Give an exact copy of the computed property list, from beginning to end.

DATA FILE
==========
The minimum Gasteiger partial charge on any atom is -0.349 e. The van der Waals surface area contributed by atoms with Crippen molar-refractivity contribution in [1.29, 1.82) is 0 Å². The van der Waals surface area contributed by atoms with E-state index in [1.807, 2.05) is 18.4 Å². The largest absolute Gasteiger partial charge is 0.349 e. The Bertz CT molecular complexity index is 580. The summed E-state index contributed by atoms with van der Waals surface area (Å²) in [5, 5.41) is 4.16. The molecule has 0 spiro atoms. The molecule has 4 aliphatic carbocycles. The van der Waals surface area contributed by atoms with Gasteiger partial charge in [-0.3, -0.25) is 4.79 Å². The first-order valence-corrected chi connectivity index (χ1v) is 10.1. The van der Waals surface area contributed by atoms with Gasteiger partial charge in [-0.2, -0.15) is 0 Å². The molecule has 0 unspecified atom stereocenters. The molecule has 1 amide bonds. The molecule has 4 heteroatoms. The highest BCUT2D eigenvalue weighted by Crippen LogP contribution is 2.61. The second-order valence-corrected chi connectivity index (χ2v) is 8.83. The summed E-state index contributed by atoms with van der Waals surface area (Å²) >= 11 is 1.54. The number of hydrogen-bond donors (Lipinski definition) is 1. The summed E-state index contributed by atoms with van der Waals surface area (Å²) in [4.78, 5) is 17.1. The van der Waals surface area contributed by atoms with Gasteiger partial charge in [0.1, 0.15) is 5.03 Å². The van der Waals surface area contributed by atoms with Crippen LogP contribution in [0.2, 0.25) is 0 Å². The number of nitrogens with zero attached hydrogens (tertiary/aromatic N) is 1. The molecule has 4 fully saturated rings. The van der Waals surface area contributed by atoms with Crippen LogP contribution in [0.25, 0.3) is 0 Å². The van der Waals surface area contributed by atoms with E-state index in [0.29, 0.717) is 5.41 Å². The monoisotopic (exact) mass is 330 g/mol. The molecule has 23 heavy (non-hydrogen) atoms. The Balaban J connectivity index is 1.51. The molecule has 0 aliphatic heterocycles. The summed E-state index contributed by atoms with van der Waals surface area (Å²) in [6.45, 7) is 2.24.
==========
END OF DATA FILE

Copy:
The minimum Gasteiger partial charge on any atom is -0.349 e. The van der Waals surface area contributed by atoms with Crippen molar-refractivity contribution in [1.29, 1.82) is 0 Å². The van der Waals surface area contributed by atoms with E-state index in [1.807, 2.05) is 18.4 Å². The largest absolute Gasteiger partial charge is 0.349 e. The Bertz CT molecular complexity index is 580. The summed E-state index contributed by atoms with van der Waals surface area (Å²) in [5, 5.41) is 4.16. The molecule has 0 spiro atoms. The molecule has 4 aliphatic carbocycles. The van der Waals surface area contributed by atoms with Gasteiger partial charge in [-0.3, -0.25) is 4.79 Å². The first-order valence-corrected chi connectivity index (χ1v) is 10.1. The van der Waals surface area contributed by atoms with Gasteiger partial charge in [-0.2, -0.15) is 0 Å². The molecule has 0 unspecified atom stereocenters. The molecule has 1 amide bonds. The molecule has 4 heteroatoms. The highest BCUT2D eigenvalue weighted by Crippen LogP contribution is 2.61. The second-order valence-corrected chi connectivity index (χ2v) is 8.83. The summed E-state index contributed by atoms with van der Waals surface area (Å²) >= 11 is 1.54. The number of hydrogen-bond donors (Lipinski definition) is 1. The summed E-state index contributed by atoms with van der Waals surface area (Å²) in [4.78, 5) is 17.1. The van der Waals surface area contributed by atoms with Gasteiger partial charge in [0.1, 0.15) is 5.03 Å². The van der Waals surface area contributed by atoms with Crippen LogP contribution in [0.2, 0.25) is 0 Å². The number of nitrogens with zero attached hydrogens (tertiary/aromatic N) is 1. The molecule has 4 fully saturated rings. The van der Waals surface area contributed by atoms with Crippen LogP contribution in [0.25, 0.3) is 0 Å². The van der Waals surface area contributed by atoms with E-state index in [0.29, 0.717) is 5.41 Å². The monoisotopic (exact) mass is 330 g/mol. The molecule has 23 heavy (non-hydrogen) atoms. The Balaban J connectivity index is 1.51. The molecule has 0 aliphatic heterocycles. The summed E-state index contributed by atoms with van der Waals surface area (Å²) in [6.45, 7) is 2.24.